The event was ably compered by Seb of Plugin Media and Tara from Wired Sussex; I stayed for the first 4 out of 6 presentations before heading over to Mr Flood-Paddock's birthday drinks, and enjoyed most of what I saw. But what struck me more than in any previous year was how irrelevant Flash-the-tool was to the construction of some of the great work we were shown: you couldn't tell that much of it was built in Flash at all, which to mind means that we've finally hit that point where the tool gets out of the way and becomes just a means by which creative ideas are expressed. Apologies if that sounds a bit wanky.
Another surprise: we ran a competition to seek out and expose fantastic mobile Flash work. It was promoted to the local digital community and elsewhere, but in the end we received a single entry from a Brighton Flasher (god bless you, Ribot Minor)... which suggests to me that the majority of Flash developers either can't take their skills onto mobile or don't want to - and that therefore the promise of Flash unlocking a world of content for mobile just won't ring true. Which is a shame.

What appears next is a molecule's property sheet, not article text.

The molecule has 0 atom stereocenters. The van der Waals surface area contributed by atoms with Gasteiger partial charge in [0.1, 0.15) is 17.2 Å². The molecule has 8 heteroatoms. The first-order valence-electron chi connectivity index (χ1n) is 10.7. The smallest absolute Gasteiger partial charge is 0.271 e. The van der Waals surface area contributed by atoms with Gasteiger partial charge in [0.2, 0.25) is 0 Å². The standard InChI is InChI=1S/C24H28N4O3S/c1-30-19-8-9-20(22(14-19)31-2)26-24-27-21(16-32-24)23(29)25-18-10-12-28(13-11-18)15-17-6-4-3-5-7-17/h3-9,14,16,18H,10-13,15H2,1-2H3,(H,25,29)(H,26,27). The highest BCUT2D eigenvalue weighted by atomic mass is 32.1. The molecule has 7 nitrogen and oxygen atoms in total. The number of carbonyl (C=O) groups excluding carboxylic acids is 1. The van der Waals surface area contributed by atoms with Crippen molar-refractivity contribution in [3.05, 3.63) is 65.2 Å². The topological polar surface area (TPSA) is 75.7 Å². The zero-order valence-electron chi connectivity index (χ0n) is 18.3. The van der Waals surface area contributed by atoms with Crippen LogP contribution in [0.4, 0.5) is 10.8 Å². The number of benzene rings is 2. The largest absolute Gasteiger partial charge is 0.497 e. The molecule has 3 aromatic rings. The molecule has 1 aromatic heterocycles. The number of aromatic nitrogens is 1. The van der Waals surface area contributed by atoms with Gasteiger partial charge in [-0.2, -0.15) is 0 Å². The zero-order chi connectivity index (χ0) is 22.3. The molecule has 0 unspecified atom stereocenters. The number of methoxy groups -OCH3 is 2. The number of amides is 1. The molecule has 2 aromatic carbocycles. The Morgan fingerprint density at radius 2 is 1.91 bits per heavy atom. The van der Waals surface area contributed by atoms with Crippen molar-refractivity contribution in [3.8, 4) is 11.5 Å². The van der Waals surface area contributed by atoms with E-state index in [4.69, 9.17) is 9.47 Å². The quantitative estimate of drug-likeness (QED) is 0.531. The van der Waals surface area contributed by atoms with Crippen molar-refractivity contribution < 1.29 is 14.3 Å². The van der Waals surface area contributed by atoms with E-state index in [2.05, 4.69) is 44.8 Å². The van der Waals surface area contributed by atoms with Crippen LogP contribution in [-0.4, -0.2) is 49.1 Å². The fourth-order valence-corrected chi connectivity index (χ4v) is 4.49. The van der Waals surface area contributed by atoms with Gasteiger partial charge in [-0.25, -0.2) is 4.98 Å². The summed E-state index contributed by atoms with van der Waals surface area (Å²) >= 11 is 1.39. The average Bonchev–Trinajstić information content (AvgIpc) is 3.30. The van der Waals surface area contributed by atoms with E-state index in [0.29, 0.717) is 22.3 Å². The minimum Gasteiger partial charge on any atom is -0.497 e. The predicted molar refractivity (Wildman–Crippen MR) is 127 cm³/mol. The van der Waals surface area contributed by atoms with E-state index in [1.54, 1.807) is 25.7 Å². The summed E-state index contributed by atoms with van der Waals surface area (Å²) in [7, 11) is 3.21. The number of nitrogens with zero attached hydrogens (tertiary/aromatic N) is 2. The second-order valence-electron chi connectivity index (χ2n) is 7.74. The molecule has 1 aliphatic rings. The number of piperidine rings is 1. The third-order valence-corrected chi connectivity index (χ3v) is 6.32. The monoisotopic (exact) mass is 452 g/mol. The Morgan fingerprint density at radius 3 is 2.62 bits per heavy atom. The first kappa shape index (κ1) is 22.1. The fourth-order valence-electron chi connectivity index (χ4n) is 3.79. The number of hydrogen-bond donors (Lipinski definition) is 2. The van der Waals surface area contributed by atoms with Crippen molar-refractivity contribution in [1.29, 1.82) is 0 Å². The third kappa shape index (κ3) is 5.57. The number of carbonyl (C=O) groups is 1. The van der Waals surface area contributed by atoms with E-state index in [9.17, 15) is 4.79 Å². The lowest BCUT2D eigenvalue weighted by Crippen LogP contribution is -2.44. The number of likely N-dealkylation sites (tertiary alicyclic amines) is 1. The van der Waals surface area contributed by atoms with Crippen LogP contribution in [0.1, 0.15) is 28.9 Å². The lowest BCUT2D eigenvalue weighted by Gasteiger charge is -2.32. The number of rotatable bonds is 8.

Elsewhere in the Brighton Digital Festival, we ran SMS voting - courtesy of some fantastic work which Mr Ribot had done to bring the vote to life. The proof of the pudding is in the eating: 803 valid voting messages from 101 different mobile numbers within a 20-minute period is pretty decent, considering that there can't have been more than a hundred or so people there...